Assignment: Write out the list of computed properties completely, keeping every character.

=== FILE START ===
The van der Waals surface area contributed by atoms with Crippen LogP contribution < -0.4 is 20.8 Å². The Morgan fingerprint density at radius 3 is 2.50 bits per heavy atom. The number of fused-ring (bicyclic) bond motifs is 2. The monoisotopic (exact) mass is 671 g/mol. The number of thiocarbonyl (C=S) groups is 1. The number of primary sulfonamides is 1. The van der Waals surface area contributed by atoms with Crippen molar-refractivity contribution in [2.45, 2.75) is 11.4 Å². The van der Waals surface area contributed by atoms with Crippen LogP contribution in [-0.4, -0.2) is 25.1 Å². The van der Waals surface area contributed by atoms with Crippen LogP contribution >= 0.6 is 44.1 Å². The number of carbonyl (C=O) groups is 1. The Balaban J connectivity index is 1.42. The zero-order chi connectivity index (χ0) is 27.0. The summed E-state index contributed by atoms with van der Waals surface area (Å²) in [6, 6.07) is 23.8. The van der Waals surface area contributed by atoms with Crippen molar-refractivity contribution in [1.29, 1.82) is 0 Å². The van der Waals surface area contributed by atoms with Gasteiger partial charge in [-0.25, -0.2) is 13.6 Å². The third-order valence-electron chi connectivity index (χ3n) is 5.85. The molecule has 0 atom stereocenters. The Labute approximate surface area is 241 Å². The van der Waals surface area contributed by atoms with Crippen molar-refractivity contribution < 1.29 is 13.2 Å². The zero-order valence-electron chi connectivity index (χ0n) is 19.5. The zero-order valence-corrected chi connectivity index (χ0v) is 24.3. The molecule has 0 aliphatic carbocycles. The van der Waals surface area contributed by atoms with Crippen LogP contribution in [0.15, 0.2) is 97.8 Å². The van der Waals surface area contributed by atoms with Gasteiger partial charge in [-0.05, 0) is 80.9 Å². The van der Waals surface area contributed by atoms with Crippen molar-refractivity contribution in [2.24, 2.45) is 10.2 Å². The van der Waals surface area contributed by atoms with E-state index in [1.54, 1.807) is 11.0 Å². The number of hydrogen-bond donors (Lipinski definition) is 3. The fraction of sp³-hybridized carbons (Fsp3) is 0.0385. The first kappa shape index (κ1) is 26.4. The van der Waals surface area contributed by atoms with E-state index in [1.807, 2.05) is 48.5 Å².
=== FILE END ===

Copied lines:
The van der Waals surface area contributed by atoms with Crippen LogP contribution < -0.4 is 20.8 Å². The Morgan fingerprint density at radius 3 is 2.50 bits per heavy atom. The number of fused-ring (bicyclic) bond motifs is 2. The monoisotopic (exact) mass is 671 g/mol. The number of thiocarbonyl (C=S) groups is 1. The number of primary sulfonamides is 1. The van der Waals surface area contributed by atoms with Crippen molar-refractivity contribution in [2.45, 2.75) is 11.4 Å². The van der Waals surface area contributed by atoms with Crippen LogP contribution in [-0.4, -0.2) is 25.1 Å². The van der Waals surface area contributed by atoms with Crippen LogP contribution >= 0.6 is 44.1 Å². The number of carbonyl (C=O) groups is 1. The Balaban J connectivity index is 1.42. The zero-order chi connectivity index (χ0) is 27.0. The summed E-state index contributed by atoms with van der Waals surface area (Å²) in [6, 6.07) is 23.8. The van der Waals surface area contributed by atoms with Crippen molar-refractivity contribution in [1.29, 1.82) is 0 Å². The van der Waals surface area contributed by atoms with Gasteiger partial charge in [-0.25, -0.2) is 13.6 Å². The third-order valence-electron chi connectivity index (χ3n) is 5.85. The molecule has 0 atom stereocenters. The Labute approximate surface area is 241 Å². The van der Waals surface area contributed by atoms with Crippen molar-refractivity contribution < 1.29 is 13.2 Å². The zero-order valence-electron chi connectivity index (χ0n) is 19.5. The zero-order valence-corrected chi connectivity index (χ0v) is 24.3. The molecule has 0 aliphatic carbocycles. The van der Waals surface area contributed by atoms with Crippen LogP contribution in [0.15, 0.2) is 97.8 Å². The van der Waals surface area contributed by atoms with Gasteiger partial charge in [-0.05, 0) is 80.9 Å². The van der Waals surface area contributed by atoms with Crippen molar-refractivity contribution in [2.24, 2.45) is 10.2 Å². The van der Waals surface area contributed by atoms with E-state index in [1.54, 1.807) is 11.0 Å². The number of hydrogen-bond donors (Lipinski definition) is 3. The fraction of sp³-hybridized carbons (Fsp3) is 0.0385. The first kappa shape index (κ1) is 26.4. The van der Waals surface area contributed by atoms with E-state index in [1.807, 2.05) is 48.5 Å².